Advances in the Treatment of Malignant Melanoma - Episode 13
Jeffrey S. Weber, MD, PhD: Let’s turn to refractory disease. We’ve gone through resectable disease, adjuvant, neoadjuvant, frontline, and then comes the tough nut to crack. This is always the biggest challenge. What do you do with a patient who’s been through your frontline therapy, or a frontline and second-line therapy? Now you’re in third-line therapy, or if they fail adjuvant therapy, and then they get, say, combination immunotherapy [IO], then they fail, then what do you do? Adil, let’s come back to you. How do you approach patients who progress on IO if they’re BRAF wild type, or if they progress on IO, then they get BRAF-MEK, if they’re mutated, and now you’re into third-line therapy, then what do you do? What can you tell us about resistance and about how you choose what to do next?
Adil Daud, MD: This is a challenging population, and it’s a hard nut. I have to say that the last couple of years haven’t been super encouraging. From what I can tell looking at the PD-1 refractory tumors, most of those patients don’t have a lot of T cells left. That probably is why we’re seeing disappointing results with additional checkpoint blockade. Once you’ve wrung out PD-1, you’re not going to get much more from other checkpoints, simply because there are not a lot of T cells left in those tumors.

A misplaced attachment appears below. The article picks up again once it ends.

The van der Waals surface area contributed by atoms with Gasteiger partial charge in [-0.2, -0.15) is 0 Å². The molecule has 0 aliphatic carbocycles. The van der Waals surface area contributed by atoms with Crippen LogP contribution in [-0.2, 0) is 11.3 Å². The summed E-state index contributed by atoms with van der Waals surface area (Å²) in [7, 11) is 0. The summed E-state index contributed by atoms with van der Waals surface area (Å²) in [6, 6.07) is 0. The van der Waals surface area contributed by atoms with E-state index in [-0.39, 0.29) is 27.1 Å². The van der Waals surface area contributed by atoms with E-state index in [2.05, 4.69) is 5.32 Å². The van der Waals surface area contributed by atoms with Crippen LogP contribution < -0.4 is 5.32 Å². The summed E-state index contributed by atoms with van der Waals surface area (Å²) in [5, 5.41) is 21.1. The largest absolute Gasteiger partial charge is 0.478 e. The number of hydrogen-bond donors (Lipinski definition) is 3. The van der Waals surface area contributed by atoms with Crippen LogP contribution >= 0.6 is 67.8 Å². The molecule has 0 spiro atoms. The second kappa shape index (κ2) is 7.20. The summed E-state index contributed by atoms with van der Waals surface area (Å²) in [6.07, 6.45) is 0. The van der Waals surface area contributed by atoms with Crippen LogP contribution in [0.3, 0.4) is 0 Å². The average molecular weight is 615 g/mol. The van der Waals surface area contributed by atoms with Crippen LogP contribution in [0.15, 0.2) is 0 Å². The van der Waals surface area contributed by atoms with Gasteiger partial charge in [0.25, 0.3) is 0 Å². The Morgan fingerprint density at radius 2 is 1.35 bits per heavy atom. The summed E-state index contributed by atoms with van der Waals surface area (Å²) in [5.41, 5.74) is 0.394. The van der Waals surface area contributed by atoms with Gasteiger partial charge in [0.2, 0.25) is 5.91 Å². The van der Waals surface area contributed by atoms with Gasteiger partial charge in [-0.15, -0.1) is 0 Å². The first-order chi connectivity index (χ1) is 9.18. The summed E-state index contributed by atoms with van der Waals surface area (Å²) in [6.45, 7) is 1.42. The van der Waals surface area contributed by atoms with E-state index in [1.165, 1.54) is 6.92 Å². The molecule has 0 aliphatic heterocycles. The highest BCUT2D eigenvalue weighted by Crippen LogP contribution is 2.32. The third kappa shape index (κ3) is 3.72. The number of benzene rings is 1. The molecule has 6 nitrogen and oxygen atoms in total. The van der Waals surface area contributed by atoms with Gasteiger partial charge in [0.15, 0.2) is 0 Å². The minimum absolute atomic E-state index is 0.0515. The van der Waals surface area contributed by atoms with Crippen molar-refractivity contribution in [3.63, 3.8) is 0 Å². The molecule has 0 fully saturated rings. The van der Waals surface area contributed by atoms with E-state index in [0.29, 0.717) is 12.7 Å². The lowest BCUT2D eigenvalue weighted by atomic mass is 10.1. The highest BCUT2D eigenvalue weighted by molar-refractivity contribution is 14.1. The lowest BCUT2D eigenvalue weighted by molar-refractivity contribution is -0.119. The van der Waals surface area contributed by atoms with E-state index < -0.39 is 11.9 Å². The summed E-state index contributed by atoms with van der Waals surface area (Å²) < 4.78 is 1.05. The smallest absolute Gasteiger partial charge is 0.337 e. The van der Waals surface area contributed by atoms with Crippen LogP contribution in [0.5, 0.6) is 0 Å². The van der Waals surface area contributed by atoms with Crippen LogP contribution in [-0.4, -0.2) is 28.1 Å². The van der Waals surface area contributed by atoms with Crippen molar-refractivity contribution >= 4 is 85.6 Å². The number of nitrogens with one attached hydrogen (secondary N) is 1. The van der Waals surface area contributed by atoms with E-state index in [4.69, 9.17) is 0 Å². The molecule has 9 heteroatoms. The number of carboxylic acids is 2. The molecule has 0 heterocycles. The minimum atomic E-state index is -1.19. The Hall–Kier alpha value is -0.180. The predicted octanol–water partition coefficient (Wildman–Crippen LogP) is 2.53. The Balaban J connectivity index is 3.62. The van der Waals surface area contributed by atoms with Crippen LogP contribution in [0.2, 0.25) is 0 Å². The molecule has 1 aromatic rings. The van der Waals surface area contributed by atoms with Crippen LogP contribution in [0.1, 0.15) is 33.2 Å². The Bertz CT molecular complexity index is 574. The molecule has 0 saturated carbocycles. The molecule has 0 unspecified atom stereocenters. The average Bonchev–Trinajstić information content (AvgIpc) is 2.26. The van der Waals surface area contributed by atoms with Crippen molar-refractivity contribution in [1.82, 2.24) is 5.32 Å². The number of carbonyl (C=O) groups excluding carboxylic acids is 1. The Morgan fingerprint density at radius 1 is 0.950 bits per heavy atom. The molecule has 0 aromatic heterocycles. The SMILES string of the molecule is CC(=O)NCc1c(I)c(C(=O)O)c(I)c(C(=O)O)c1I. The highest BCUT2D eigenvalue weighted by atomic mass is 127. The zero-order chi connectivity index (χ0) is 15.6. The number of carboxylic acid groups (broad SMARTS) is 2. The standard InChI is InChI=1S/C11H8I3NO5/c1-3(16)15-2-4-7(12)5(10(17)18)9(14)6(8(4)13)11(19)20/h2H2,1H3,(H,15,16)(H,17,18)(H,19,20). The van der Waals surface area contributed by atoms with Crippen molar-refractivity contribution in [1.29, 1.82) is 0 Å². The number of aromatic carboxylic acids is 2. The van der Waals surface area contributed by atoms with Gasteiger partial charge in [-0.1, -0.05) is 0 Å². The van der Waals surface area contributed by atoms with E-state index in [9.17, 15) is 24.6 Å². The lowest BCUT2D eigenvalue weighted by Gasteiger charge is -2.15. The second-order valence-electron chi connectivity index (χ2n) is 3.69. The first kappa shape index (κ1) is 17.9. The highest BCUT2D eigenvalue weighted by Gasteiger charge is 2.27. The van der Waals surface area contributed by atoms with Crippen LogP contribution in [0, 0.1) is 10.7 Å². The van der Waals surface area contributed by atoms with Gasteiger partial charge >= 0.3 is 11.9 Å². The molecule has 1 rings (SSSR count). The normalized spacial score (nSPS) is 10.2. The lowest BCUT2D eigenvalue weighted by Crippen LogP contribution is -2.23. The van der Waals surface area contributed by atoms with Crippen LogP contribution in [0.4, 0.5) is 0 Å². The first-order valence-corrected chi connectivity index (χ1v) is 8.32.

There might be exceptions to that rule. Maybe 10% or 15% of the time, you could restart treatment if you haven’t had it for a while. Your question really goes to the heavy-duty PD-1 refractory field. One encouraging signal we are seeing is getting a new bunch of T cells to come into your tumor. I personally like interleukin-12, but I think you are seeing some encouraging data from these TLR [toll-like receptor] agonists—there was the CheckMate trial that was reported at SITC [the Society for Immunotherapy of Cancer meeting] last year. There are also some intriguing responses, where you’re getting T cells coming into your tumor. You’re turning some lukewarm tumors to a little bit less lukewarm tumors. Then once you add PD-1 to that, you can get responses to it.
With the targeted therapy field, 5 or 6 years ago, there were papers showing that MET, FGF, and secondary NRAS mutation might be responsible. I don’t think they panned out enough in the data that today we can say we really understand what’s happening with BRAF resistance. It’s a challenging field, and you’re probably going to rely on things like the…study where they’re looking at adoptive T cells where, outside of the immune suppressive microenvironment, maybe you can get some fresh T cells to ramp up and then put them back in. You might get some response, although I think the jury is still out on how long term those responses are and whether those are really immune responses, or whether it’s the preparative regimen that’s doing some of the heavy lifting for you in that setting.
Transcript Edited for Clarity